But they aren't. Perhaps they are in England – I can't answer this – but they certainly are far back in the pack here. Strange, since the Disney version is readily available on DVD (and around on VHS for eons). And there is that ride. You know... the one with the frog that drives a car.

There isn't a ride at Disneyland with Ichabod Crane, which you think would be an excellent pairing with the Haunted Mansion if Disney ever had the balls to do it. The Headless Horseman chasing you through the dark, threatening to heave a flaming pumpkin at your skull? Sounds like family entertainment to me. This particular scene has haunted me since I was a child (having seen it yearly on The Wonderful World of Disney), and it probably bothered me more than it would have if I hadn't grown up with woods all around me and a great many very darkened walks home alone from the bus stop. Along with constant trouble from Sasquatch and werewolves, the Headless Horseman was one of three main reasons that I ran home a lot. All I had to do is envision the bit with the cattails bumping on the side of the log for me to run like a maniac down the long driveway to our home.

The Sleepy Hollow story took on an even greater hold over me as an adult when my friend Shane did a startlingly good reading of the story every now and then at Halloween, though hearing the original story and seeing the Disney film, as always, are two closely related cousins but nothing more (though this one comes off closer than usual).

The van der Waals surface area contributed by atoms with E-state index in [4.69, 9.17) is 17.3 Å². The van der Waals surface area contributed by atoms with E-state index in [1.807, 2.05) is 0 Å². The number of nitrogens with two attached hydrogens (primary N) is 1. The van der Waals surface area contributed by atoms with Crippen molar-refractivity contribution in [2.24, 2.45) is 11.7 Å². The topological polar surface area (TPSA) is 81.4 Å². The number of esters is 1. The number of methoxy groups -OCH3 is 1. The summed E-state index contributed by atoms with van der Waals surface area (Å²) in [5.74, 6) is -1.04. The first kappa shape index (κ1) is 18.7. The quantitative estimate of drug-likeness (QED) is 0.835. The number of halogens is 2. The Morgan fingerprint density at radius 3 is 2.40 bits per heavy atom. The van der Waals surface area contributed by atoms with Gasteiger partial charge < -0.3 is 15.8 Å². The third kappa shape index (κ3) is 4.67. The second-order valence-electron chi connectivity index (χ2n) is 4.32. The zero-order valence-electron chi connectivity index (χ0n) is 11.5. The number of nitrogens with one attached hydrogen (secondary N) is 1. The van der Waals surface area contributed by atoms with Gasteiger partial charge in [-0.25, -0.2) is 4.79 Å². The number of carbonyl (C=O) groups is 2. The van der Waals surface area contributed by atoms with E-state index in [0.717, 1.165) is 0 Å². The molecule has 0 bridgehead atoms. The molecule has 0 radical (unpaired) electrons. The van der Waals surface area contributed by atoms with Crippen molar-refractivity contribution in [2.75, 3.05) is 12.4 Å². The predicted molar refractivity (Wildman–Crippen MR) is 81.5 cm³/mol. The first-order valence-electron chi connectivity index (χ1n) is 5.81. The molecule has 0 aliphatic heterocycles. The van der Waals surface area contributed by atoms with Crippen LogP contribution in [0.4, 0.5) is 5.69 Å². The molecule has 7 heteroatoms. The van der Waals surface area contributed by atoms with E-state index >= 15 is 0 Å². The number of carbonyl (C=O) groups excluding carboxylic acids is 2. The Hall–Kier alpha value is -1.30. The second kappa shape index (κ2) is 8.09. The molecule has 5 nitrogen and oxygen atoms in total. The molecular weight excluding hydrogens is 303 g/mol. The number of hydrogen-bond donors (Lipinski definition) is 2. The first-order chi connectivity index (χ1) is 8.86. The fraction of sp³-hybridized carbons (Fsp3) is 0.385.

The consensus amongst my multiple personalities? The animation, as it always shall, remains top-notch and Toad's adventures, even condensed to only half of Grahame's intent and story, are great, if not slight, fun. Nothing like an unrepentant sinner to liven up the party (even if he does repent eventually – mostly…) The Legend of Sleepy Hollow more than holds up today as a prime example of horror animation, memorably brushing each note in the story onto the screen smoothly but precisely. It may not be seen as horror, since people don't often think of that when they hear the name Disney. But what is Pinocchio if not the sort of morality play that props up horror even today? And if Snow White is not contrived of setpieces as frightening as anything seen in film up to that time, then I am clearly seeing the wrong film. Disney had his moments as far as terror went – any child who buried his head into his mother's shoulder during Bambi will tell you that – and The Legend of Sleepy Hollow lives up to his tradition of scaring the snot out of kids. Especially those who parents decide to locate their homes far too close to the woods.

If only I had Mr. Toad's wild ride in my possession at the time. The Headless Horseman would have been my bitch if I drove that car. (Besides, the cars on that ride are some of the only ones that I can drive legally...)